Our guiding hypothesis was that the extant texts of the tragedies could serve as excellent blueprints for libretti, and that adaptation, in the sense of adjusting or altering the content and shape of an original work, should be kept to a minimum. Every line in the operas’ libretti can be traced to a line of the ancient text: we did not add a single non-Aeschylean line. Naturally, this comes with the acknowledgement that our work is necessarily an adaptation. We realised that we were profoundly altering fundamental aspects of Aeschylus’ work simply by translating it into English, let alone converting his text into an operatic libretto and setting it to contemporary classical music. I wanted to use music as a vehicle to convey the ancient drama as directly as possible to modern audiences. But I also wanted to see, by laying that music on the substructure of its ancient counterpart, if Aeschylus’ text would transfer successfully to the operatic stage.
 
Cuts were the main means by which we adjusted the ancient text. Operatic libretti tend to be spare, economical documents, favoring direct, vivid language. Aeschylus’ texts are particularly florid, and share that common ancient trait of varied repetition (for example, ‘He was not silent, nor did his tongue stick in his mouth…’), and so we needed to shorten each of the three plays by at least one-third. A general rule which I find helpful is that it takes about three times longer to sing a line of text than to speak it, and Aeschylus’ rich text is overly wordy for economical musical setting. 
 
However, as we’ve written about before,[1] even though cuts were unavoidable, we strove to preserve the relative proportional relationship among the lines that did remain. This was something of a compromise in remaining true to the ancient structure while performing reductions for practicality. Our cut-down libretto did preserve each character, scene, and speech. The only exception I can think of is the Herald’s speech in Agamemnon which describes Menelaus’ return journey from Troy. Not only was this passage quite discursive, we felt that it distracted from the main thread of the plot, Clytemnestra’s murder of her husband Agamemnon.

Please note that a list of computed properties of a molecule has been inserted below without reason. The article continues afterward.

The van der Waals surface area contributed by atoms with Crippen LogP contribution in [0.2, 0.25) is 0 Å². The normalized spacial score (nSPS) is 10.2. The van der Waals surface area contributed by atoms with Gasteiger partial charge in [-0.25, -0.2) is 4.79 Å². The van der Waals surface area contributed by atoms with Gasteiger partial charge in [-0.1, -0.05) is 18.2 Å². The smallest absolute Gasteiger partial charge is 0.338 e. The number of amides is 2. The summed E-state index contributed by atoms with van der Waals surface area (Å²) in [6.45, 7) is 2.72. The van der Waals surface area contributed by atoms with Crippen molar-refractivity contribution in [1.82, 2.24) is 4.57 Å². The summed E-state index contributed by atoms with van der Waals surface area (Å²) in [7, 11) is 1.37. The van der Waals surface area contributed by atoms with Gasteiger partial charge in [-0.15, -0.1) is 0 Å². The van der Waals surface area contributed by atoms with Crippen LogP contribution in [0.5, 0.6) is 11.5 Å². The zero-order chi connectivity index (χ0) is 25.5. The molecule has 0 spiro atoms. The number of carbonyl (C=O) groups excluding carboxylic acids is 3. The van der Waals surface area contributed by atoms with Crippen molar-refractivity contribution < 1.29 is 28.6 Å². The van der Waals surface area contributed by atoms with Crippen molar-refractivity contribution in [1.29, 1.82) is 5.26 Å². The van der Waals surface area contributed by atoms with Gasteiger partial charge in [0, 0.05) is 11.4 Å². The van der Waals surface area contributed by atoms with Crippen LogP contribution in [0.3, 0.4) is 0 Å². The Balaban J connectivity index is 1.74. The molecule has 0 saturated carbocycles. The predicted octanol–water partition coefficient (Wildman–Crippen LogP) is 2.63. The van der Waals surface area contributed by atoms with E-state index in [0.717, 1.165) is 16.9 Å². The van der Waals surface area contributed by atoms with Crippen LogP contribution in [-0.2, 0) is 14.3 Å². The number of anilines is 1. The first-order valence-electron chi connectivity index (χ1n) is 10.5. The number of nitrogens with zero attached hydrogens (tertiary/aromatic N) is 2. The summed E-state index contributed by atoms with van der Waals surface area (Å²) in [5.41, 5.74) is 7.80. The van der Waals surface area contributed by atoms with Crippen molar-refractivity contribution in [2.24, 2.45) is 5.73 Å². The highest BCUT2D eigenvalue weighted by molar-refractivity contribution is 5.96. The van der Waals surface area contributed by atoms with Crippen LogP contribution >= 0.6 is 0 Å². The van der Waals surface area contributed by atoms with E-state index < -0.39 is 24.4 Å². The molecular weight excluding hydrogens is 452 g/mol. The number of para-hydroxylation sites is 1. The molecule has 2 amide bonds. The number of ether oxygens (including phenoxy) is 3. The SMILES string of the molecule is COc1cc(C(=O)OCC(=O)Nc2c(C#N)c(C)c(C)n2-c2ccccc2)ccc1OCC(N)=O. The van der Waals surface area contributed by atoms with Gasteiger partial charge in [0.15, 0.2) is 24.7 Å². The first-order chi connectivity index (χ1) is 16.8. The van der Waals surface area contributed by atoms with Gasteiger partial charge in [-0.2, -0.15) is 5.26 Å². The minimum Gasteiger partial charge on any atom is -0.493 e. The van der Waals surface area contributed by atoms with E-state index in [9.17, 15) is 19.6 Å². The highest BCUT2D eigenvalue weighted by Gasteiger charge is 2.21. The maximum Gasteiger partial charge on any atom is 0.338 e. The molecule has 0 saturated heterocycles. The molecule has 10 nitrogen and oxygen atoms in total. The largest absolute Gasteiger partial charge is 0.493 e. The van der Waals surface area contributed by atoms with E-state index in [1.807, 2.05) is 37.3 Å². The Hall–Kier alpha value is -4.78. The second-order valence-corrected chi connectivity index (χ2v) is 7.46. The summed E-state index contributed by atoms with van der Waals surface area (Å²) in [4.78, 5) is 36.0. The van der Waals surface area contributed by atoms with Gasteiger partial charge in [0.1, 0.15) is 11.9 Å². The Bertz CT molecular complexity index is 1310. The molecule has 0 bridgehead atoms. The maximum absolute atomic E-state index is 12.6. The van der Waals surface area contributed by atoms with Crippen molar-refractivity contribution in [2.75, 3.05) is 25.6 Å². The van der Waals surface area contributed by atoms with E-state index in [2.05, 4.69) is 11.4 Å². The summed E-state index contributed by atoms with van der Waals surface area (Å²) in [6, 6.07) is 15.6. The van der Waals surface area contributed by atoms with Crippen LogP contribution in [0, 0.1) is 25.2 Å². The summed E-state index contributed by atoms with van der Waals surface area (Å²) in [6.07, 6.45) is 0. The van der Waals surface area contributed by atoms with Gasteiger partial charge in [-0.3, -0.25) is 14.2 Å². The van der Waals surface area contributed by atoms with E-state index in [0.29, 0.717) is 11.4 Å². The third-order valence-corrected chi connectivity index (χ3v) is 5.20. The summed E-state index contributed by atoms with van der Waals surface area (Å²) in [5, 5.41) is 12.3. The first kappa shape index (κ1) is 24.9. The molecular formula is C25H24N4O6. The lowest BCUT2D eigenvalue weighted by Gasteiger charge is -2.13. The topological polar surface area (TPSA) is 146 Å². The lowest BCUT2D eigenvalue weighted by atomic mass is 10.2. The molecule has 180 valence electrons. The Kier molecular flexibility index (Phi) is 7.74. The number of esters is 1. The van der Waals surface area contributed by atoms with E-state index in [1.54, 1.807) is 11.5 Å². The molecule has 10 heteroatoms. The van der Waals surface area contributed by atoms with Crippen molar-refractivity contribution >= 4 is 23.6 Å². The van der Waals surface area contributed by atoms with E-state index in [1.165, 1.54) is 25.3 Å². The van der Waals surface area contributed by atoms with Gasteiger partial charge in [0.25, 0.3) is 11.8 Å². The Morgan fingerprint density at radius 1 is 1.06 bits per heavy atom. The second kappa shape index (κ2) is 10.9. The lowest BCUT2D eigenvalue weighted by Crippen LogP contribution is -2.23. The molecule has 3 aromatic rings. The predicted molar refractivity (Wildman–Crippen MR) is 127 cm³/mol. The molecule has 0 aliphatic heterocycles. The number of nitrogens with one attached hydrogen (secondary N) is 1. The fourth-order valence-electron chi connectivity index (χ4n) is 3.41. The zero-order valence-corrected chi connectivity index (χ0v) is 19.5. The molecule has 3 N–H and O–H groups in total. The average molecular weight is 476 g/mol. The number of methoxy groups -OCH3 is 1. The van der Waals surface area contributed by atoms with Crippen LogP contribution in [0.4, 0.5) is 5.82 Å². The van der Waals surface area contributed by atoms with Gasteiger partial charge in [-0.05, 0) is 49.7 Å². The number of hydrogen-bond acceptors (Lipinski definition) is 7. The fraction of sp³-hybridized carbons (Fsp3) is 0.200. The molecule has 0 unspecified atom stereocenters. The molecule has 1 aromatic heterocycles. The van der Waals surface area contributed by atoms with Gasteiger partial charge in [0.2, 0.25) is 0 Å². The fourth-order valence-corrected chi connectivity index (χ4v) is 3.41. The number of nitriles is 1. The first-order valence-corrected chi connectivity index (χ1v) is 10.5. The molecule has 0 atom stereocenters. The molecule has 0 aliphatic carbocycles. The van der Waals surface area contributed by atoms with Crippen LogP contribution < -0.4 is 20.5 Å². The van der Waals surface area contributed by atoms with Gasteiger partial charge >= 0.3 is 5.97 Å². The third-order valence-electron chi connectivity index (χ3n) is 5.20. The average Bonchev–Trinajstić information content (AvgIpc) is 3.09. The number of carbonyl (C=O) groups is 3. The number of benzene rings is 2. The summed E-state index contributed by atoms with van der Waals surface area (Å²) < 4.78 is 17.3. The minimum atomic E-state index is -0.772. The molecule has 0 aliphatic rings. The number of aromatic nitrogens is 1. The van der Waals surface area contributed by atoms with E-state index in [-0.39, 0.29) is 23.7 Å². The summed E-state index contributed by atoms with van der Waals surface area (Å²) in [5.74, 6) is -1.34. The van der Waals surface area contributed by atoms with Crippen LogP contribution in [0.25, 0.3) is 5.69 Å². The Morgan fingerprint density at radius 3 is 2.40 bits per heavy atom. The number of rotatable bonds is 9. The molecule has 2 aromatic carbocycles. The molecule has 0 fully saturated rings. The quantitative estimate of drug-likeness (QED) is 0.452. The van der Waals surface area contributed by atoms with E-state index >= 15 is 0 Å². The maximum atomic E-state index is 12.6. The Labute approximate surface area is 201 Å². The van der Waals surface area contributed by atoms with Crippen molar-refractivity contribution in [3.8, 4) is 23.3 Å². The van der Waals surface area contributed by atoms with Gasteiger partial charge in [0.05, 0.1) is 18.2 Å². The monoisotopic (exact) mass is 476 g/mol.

Agamemnon. Photo: Gary Pierpont
 
There were also places in which we suppressed specific place-names, as we felt that this would alienate audiences and provide no dramatic benefit. A prime example is Clytemnestra’s so-called ‘beacon speech’ in Agamemnon. She describes the system of watch-fires which she arranged to carry a message swiftly from Troy to Argos: she names every mountain between the two cities, an impressive catalogue of names in a spoken context, but not particularly useful for musical setting. Our solution, then, was to have the fact of the beacon announced by Clytemnestra in a brief recitative, followed by a showpiece aria. Since one of the main purposes of the beacon speech is to showcase Clytemnestra’s intelligence and power, I gave her an aria which is fast-moving and virtuosic, vocal prowess is equated with personal power throughout the trilogy. In the aria, ‘Troy is Fallen’, the Queen of Argos imagines the scenes of Troy’s destruction with fascination and perhaps even some measure of delight. This serves to reveal a bloodthirsty side of her character. And, indeed, arias are traditionally used as character development in opera, allowing the expression of emotions and/or inner thoughts.
 

AUDIO EXAMPLE 1: Beacon recit, Troy is Fallen (Agamemnon)

[NB. links to the libretti of Agamemnon, Libation Bearers and Furies can be found in the 'Find Out More' section at the bottom of this webpage]
 
AB. For your operatic reception of the three ancient plays you chose a mixed chorus of both male and female voices. Why did you feel that would work better in modern performance?